Pubdate: Sun, 3 Apr 2011
Source: Detroit Free Press (MI)
Copyright: 2011 Detroit Free Press
Author: Bill Laitner, Detroit Free Press Staff Writer
Referenced: Michigan Marihuana Act
Related: Editorial "Bringing Clarity to Michigan's Medical Marijuana 
Law" in the same issue.
Bookmark: (Cannabis - Michigan)


Almost nobody likes the unwieldy Michigan Medical Marihuana Act -- 
right down to its spelling of marijuana with an "H."

The law is written without clarity on some key issues, such as what 
constitutes a bonafide doctor-patient relationship and the conditions 
under which marijuana cultivation is permitted.

Unless clarifying legislation is enacted, enforcement of the law will 
largely depend on what Michigan courts rule in cases brought by 
prosecutors and patients. Since 2009, lower courts have issued a 
multitude of sometimes-conflicting decisions about how much 
protection from prosecution the law provides for marijuana users, 
growers and sellers.

At the same time, the attitude of law enforcement officials toward 
medical marijuana varies widely from jurisdiction to jurisdiction.

Last week, the murky law had several key state lawmakers vowing to 
fix it once the budget debates end, and Attorney General Bill 
Schuette was filing briefs with the Michigan Supreme Court and Court 
of Appeals in cases of patients accused of abusing the act.

"We are getting slammed from every direction," said Steve Greene, 43, 
of South Lyon.

Greene is a medical marijuana patient whose home was raided twice by 
police. He launched a weekly radio show at noon Saturday, called 
"High Noon," on WDTW-AM (1310) -- on which he hopes to rally 
political support for wider access to the drug.

Not so fast, Oakland County Prosecutor Jessica Cooper said.

"Our concern is the crime this is causing, and our concern is the 
kids," Cooper said.

Budding Momentum for Changing Michigan Medical Marijuana Law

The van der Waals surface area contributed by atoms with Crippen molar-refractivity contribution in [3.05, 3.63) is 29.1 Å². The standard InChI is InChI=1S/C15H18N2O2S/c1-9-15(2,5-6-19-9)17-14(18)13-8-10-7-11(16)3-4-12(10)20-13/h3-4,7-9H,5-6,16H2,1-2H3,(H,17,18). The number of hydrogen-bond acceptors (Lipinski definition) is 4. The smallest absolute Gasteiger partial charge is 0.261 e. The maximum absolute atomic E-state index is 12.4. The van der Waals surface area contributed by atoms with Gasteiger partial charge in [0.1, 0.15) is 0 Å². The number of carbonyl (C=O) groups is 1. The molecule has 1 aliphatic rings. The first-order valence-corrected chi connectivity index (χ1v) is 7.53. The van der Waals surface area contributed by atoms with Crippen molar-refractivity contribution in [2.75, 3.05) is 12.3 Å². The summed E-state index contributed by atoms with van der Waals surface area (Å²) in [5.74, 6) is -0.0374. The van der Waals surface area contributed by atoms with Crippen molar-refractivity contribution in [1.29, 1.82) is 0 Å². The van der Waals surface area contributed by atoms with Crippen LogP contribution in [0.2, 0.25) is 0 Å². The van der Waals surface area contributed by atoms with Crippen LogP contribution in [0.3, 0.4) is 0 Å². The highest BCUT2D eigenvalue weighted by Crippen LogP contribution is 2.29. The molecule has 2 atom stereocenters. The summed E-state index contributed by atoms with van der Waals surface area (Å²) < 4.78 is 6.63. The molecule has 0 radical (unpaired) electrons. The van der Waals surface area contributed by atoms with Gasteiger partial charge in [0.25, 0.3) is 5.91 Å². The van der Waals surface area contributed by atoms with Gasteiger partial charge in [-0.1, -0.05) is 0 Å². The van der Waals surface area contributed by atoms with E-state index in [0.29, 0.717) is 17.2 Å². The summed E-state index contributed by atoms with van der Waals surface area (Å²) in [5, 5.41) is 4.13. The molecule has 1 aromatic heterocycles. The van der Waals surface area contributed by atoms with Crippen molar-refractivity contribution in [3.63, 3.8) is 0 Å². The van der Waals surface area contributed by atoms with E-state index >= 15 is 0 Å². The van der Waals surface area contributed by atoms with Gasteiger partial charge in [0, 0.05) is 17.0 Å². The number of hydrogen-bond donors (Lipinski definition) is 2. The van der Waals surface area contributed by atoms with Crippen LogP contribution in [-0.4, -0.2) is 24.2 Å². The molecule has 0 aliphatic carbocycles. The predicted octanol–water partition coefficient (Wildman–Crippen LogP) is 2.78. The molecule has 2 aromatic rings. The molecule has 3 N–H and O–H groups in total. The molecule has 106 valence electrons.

When Colorado voters passed a ballot proposal to allow medical 
marijuana in 2000, they unleashed problems like those sprouting in Michigan.

There were frequent police raids to arrest patients accused of being 
drug dealers. And Colorado had hundreds of medical marijuana sales 
outlets "popping up all over the state -- people in the cannabis 
business with no regulatory oversight," said Matt Cook, director of 
enforcement in the Colorado Department of Revenue.

That all changed in July 2010, when state lawmakers passed 
regulations. In the eight months since, the state licensed 816 sales 
outlets -- called dispensaries -- along with 1,237 growers and 321 
"infused-products makers" of marijuana-laced foods, oils and 
ointments. Colorado has brought in $8.2 million in fees in that time, 
Cook said.

"We have a very good relationship with all law enforcement in 
Colorado. They told us, 'As long as people are compliant with the 
laws, we're not going to target them,' " he said.

In Michigan, lawmakers from both parties want to make similar repairs 
to the Medical Marihuana Act, which was passed by state voters in 2008.

"The voters spoke (and) the first try was not quite right, but now we 
can get it right," state Rep. Ellen Cogen Lipton, D-Huntington Woods, 
said last week. She spent the last year discussing medical marijuana 
with a task force of stakeholders, Lipton said.

"There are situations where people have contacted the Oakland County 
Sheriff's Office with questions and the answer was, 'We don't have to 
give you an answer because the statute is so messed up,' " she said.

Oakland County Sheriff Michael Bouchard and other law enforcement 
officials have said repeatedly that the act is rife with loopholes, 
and Bouchard's investigators have testified that they found 
widespread evidence of drug dealing. Michigan's top law enforcer -- 
Attorney General Bill Schuette -- filed briefs Monday in cases 
against patients from Oakland and Isabella counties -- including one 
sent to the Michigan Supreme Court -- and issued a statement saying 
some Michiganders "are attempting to exploit the law to essentially 
legalize marijuana."

Yet patients bitterly complain of police harassment and the need for 
safe access to the drug.